From overestimating protein to misconceptions about health benefits, new data from MyFitnessPal shows majority of Americans have a limited understanding of nutrition
NEW YORK, Nov. 2, 2022 /PRNewswire/ — With the holiday season around the corner ushering in numerous gatherings and celebrations centered around food, new data suggests that Americans believe they understand nutrition but in reality aren’t making the grade.
MyFitnessPal, the leading global nutrition and food tracking app for achieving health and wellness goals, shares results from its recent Nutrition IQ survey, uncovering that while the majority of Americans (81%) claim to know nutrition basics, 91% of the general population says they don’t have any idea of how much protein, fiber, carbs, sugar and salt they consume daily.
Overall, results found that Americans’ nutritional knowledge is fairly elementary. While most people do know the basics of serving sizes, when it comes to actually identifying foods by nutritional value, they are far off. On average, Americans overestimate calories (by 57 calories) and protein (by 5 grams), while underestimating carbs (by 4 grams) and fats (by 4 grams).
In fact, the majority (77%) of respondents mistakenly believed that two fish tacos have less calories than a cheeseburger while they actually contain 110 calories more.
“With the constant barrage of information flooding TV screens and social media feeds along with conflicting recommendations from experts, it’s no wonder that many Americans are confused when it comes to their nutritional needs,” explains Tricia Han, CEO of MyFitnessPal.
“Remembering the basics while juggling a busy daily life is precisely what makes MyFitnessPal the perfect personal nutrition coach. With its robust food database, users have the power to learn about what they’re consuming and how it’s effecting their overall wellbeing and health, all in the palm of their hand.”
Brushing up on the basics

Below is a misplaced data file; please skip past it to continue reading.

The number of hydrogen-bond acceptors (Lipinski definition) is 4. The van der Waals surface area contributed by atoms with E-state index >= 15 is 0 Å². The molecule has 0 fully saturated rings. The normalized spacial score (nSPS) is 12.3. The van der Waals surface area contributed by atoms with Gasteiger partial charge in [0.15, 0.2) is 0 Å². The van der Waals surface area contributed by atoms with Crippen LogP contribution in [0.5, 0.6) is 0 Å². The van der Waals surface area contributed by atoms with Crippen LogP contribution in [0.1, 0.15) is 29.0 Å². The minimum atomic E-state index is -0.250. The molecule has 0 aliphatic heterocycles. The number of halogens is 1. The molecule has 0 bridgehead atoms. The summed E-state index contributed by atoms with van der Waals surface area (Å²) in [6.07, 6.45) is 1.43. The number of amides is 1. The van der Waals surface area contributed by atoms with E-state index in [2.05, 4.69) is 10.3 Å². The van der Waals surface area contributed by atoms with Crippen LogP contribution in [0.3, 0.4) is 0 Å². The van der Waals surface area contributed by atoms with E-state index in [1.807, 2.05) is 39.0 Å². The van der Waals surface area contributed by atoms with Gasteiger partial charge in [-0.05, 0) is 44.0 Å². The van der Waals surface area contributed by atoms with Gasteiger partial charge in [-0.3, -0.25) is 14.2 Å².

While 78% of respondents were able to accurately identify bowel movements as a primary benefit of fiber, they were unable to name additional benefits including cholesterol management, bone support or sugar management. This doesn’t just stop at a basic understanding of nutrition; Americans also had trouble identifying nutritional benefits of specific foods:
-Despite 71% of respondents being able to identify avocados as a healthy fat, a majority (93%) of Americans underestimate how many grams of fat are in an avocado, with 66% underestimating by at least half.
-Americans were more likely to overestimate how many calories are in a cheeseburger (77%) compared to the 29% who overestimated the calories in a Caesar salad.
-Most Americans also overestimate the amount of protein in common foods. For example, although a banana contains only one gram of protein, the average American believes it contains 10 grams of protein.
-Unsurprisingly, Americans struggled to accurately identify carbs and fats in foods, often underestimating by about four grams. The majority of Americans underestimate how much fat is in both Caesar salads and avocado by half, while also underestimating the total carbs in bananas and black bean burgers by half.
The lack of nutrition knowledge does not come as a total surprise based on other key findings. For instance, the survey showed that a majority of Americans don’t look up nutritional values before going to a restaurant or when cooking at home.
Additionally, when preparing meals at home Americans admitted that maintaining focus on their budget and serving size/meal planning outweigh nutritional value when deciding what to cook.
For more information on MyFitnessPal, visit www.myfitnesspal.com or download via App Store and Google Play.
MyFitnessPal is the No. 1 global nutrition and food tracking app for achieving health goals. Since 2005, MyFitnessPal has empowered over 200 million users in over 120 countries to log food intake, record exercise activity and weight, track wellness habits, and achieve their health and fitness goals. As one of the world’s most trusted and leading resources on nutrition, MyFitnessPal’s mission is to ignite powerful nutrition and wellness change in members by empowering them to succeed on their own terms through personalized data-led insights, guidance, and unwavering support. With one of the largest food databases in the world comprising over 14 million foods, access to over 500 recipes, over 150 workout routines, 200 exercise demos and over 35 connected fitness partners, MyFitnessPal provides users with tools for positive healthy change. The MyFitnessPal app is available on the App Store and Google Play store. To learn more, visit www.myfitnesspal.com or follow MyFitnessPal on Facebook, Instagram, LinkedIn, TikTok and Twitter.
1 Research was fielded by MyFitnessPal from July 2022 to August 2022. MyFitnessPal surveyed 1,450 nationally representative participants between the ages of 18-64 across the United States.